With pictures

Norses for sources

We may begin--as so many adventures did--with The Hobbit. Bilbo sets out in Chapter 18 from the Lonely Mountain, the greatest of his own adventures nearly at an end:

Farewell, Balin! he said, and farewell, Dwalin; and farewell Dori, Nori, Ori, Oin, Gloin, Bifur, Bofur, and Bombur! May your beards never grow thin! And turning towards the Mountain he added: Farewell Thorin Oakenshield! And Fili and Kili! May your memory never fade!
Garaunteed to start Old Norse students from their dozing is a first encounter with stanzas 10-13 of Vlusp, where the poem disgresses into a catalogue of dvergar ('dwarfs'--or, since Tolkien's spelling seems to have been adopted even by scholars now--'dwarves'):
ar var Mtsognir . . mtstr um orinn
There was Battle-Roarer . . the greatest in the speech
dverga allra, . . en Durinn annarr;
of all the dvergar, . . and Sleepy besides;
eir manlkon . . mrg um gro,
They made many . . a man-like one
dvergar r jro, . . sem Durinn sagi.
dvergar out of the earth, . . as Sleepy said.

Ni ok Nii, . . Norri ok Suri,
New and ?Fading Moon, . . North and South,
Austri ok Vestri, . . Aljfr, Dvalinn,
East and West, . . All-Thief, Dawdler,
Bifurr, Bfurr, . . Bmburr, Nri,
Trembler, ?Grumbler, . . Tubby, Scrap,
nn ok narr, . . i, Mjvitnir.
?Pal and ?Chum, . . ?Great-Grandfather, Mead-Seeker.

Veigr ok Gandlfr, . . Vindlfr, rinn,
Brew and Magic-Elf, . . Wind-Elf, Craver,
ekkr ok orinn, . . rr, Vitr ok Litr,
Clever and Daring, . . Burgeoning, Smart and Colour,
Nr ok Nrr-- . . n hefi ek dverga
Corpse and Cunning-- . . now have I the dvergar
--Reginn ok Rsvir-- . . rtt um tala.
--Mighty and Counsel-Wise-- . . correctly counted up.

Fli, Kli, . . Fundinn, Nli,
File, Wedge, . . Found, Bodkin (or Corpse)
Hepti, Vli, . . Hanarr, Svurr,
Grip, Drudge, . . Skilful, Waner,
Frr, Hornbori, . . Frgr ok Lni,
Swift, Horn-Bearer, . . Renowned and Dawdler (or Muddy)
Aurvangr, Jari, . . Eikinskjaldi.
Silt-Flats, Fighter, . . Oakenshield.

The first thing to note here are the words which English-speakers can immediately recognise, despite all the time and space between them, their own language in Old Norse--words like ar ('there', pronounced 'thar'), allra ('all'), manlkon ('man-like'), Norri ( pronounced like th in 'northern'), Suri, Austri, Vestri, and so the list goes on. Once the initial shock is over, the number of words which we recognise grows, and the language becomes, as I have said, recognisably one of the family. Note also that alliteration is essential to the poetry. Rather than rhyming, the lines come in pairs, and the first major word of the first half-line alliterates with the first major word of the next (vowels all alliterate with each other). We will be seeing this pattern again in Beowulf and Sir Gawain and the Green Knight, and some of the poetry in The Lord of the Rings.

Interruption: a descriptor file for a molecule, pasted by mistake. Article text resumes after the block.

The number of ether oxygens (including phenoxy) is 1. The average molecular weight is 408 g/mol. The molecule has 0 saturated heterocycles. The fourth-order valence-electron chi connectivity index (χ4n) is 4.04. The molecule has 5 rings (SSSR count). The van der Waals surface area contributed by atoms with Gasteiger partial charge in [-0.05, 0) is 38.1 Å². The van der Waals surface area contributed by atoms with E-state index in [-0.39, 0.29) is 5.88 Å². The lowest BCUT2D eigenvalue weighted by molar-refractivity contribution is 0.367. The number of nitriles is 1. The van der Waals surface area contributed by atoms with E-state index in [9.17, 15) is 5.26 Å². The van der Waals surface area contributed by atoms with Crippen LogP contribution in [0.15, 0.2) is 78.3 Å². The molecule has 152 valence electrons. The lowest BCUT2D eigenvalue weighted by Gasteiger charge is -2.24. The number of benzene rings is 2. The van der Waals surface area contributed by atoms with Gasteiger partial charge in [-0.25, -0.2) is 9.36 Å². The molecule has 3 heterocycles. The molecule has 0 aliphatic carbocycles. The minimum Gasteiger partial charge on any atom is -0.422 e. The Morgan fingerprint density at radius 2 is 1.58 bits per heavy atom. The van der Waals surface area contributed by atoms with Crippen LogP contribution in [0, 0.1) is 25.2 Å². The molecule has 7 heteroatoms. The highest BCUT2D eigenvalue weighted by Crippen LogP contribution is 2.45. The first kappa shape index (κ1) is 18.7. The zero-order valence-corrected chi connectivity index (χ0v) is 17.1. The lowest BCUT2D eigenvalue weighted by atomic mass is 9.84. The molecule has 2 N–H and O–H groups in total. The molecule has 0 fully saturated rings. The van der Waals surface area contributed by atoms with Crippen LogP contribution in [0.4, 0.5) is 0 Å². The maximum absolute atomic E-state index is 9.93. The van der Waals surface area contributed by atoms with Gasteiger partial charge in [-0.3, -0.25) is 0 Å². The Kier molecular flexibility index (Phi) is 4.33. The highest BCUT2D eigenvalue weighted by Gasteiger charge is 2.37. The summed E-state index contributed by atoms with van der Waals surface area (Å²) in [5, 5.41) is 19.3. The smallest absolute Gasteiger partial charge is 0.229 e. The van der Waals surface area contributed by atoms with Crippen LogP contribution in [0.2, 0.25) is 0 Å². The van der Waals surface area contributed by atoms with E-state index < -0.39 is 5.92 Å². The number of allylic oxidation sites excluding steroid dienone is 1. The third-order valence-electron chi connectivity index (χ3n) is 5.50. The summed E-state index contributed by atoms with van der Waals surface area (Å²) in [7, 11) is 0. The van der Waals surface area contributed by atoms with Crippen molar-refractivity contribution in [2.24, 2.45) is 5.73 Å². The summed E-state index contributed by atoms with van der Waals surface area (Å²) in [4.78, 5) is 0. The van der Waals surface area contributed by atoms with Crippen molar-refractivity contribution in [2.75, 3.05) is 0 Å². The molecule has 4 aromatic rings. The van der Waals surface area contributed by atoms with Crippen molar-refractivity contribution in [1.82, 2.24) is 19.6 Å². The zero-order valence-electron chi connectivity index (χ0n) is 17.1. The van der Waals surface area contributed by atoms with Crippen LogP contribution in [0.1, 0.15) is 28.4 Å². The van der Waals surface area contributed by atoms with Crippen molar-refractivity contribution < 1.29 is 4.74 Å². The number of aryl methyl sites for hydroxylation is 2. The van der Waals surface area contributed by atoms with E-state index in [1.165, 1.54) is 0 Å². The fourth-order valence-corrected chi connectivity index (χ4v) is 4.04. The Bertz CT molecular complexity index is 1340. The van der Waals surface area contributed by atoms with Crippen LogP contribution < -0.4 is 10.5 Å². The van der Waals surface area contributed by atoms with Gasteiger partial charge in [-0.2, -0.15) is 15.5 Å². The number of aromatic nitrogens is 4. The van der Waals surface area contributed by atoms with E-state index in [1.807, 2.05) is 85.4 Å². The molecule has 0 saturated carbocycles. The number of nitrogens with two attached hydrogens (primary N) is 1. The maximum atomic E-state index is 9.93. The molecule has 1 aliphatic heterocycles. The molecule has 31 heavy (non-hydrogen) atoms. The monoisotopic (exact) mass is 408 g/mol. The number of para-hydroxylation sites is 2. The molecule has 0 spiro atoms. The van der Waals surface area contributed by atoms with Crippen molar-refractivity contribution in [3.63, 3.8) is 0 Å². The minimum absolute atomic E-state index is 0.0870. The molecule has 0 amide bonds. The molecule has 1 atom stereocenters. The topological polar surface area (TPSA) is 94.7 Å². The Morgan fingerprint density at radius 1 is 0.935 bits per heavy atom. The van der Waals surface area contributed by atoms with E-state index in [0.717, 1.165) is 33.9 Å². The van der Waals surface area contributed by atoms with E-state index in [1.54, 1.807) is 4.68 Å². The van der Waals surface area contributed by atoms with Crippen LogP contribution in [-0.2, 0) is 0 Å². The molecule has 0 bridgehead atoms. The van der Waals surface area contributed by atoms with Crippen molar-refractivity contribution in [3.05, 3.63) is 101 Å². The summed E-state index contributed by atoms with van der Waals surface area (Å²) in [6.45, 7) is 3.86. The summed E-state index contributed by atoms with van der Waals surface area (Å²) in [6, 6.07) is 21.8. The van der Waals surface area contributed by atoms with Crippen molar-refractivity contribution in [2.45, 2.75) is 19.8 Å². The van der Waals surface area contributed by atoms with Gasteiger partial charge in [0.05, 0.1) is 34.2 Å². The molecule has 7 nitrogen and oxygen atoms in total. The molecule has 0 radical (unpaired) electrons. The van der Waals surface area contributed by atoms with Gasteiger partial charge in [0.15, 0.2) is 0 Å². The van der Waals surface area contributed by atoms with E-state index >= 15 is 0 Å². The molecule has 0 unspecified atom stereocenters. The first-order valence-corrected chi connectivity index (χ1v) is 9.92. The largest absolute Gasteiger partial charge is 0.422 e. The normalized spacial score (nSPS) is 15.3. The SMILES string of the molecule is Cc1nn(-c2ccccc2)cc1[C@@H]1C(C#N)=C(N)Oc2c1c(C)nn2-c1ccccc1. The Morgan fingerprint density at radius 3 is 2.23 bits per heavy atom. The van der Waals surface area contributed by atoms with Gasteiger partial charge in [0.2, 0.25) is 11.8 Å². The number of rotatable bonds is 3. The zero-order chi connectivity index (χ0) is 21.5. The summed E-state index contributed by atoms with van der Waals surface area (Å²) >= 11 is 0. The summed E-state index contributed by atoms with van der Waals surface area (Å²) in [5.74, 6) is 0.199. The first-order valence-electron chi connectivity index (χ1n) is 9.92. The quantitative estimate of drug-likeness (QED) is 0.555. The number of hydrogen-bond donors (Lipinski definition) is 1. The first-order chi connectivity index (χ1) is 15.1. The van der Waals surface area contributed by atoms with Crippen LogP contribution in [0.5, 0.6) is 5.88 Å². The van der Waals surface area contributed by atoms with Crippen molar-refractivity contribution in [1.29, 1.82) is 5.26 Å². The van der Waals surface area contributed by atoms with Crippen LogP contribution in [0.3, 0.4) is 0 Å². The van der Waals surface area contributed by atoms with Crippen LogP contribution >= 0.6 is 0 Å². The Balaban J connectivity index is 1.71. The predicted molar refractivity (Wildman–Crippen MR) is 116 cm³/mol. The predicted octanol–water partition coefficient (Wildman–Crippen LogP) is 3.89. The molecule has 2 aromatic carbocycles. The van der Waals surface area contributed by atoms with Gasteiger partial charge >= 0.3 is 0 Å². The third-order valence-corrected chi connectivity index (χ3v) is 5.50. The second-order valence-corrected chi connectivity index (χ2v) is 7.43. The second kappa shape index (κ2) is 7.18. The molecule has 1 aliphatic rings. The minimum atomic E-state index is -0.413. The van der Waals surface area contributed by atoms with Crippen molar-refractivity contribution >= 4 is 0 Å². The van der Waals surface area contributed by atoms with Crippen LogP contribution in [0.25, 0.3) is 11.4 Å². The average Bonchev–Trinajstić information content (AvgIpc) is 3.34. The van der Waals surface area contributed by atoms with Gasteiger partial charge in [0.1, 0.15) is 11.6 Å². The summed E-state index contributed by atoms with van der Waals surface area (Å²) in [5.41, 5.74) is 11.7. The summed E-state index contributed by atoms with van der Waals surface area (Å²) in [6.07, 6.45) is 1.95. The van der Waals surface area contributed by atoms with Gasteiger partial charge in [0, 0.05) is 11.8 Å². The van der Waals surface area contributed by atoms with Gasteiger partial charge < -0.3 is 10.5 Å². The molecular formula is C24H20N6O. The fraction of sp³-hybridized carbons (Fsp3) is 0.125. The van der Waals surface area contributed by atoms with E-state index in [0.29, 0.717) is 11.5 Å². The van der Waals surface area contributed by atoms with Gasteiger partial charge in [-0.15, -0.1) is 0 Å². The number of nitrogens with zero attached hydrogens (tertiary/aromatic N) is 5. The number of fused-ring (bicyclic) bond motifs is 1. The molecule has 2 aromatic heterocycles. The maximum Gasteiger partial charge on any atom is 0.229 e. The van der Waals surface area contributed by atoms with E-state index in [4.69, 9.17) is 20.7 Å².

Then, of course, are the names which readers of The Hobbit and The Lord of the Rings already know well--Dvalinn, Bifurr, Bfurr, Bmburr, Nri... and lastly Eikinskjaldi, whose name is familiar from that of Thorin (or rinn) Oakenshield. In their Norse form, these participate, as I have shown in the translation, in the rich Old Norse tradition of meaningful names--of which we will see more later. There are some surprises too--a mysterious Aljfr ('All-Thief') joining the party, and an oddly inappropriate name for a dvergr, Gandlfr ('Magic-Elf'). Gandlfr's presence in Vlusp has long puzzled scholars, as no doubt the presence of Gandalf, standing two feet taller than his companions, puzzled those who observed the dwarves proceeding from the Shire, the butt of one of Tolkien's many quiet in-jokes.

This little borrowing, though merely playful at the time, had interesting ramifications for The Lord of the Rings. Having given a group of dwarves Norse names in The Hobbit, and somewhat accidentally decided that the world of The Hobbit was in fact the same as that over which the sweeping mythologies of the Silmarillion were played out, Tolkien had to reconcile the dwarves' Norse names with the fact that they had a language unrelated to that of the hobbits. Their race had been formed through events, themselves evidently indebted to the the stanzas from Vlusp, told in chapter 2 of the Silmarillion: in what is almost a parable on the delights and dangers of sub-creation, they were made by the smith-god Aul, but could only be given mind and speech by Ilvatar, the all-father. Accordingly, Tolkien concluded in Appendix Fi of The Lord of the Rings that

it was according to the nature of the Dwarves that, travelling and labouring and trading about the lands, as they did after the destruction of their ancient mansions, they should use the languages of men among whom they dwelt. Yet in secret ... they used their own strange tongue, changed little by the years; for it had become a tongue of lore rather than cradle-speech...
Gimli's family took their names, then, from the Northern speech of the people of Laketown and the Dale. Thus from this chance beginning, Tolkien nurtured a little more of the richness, both literary and mythographic, of his subcreation.

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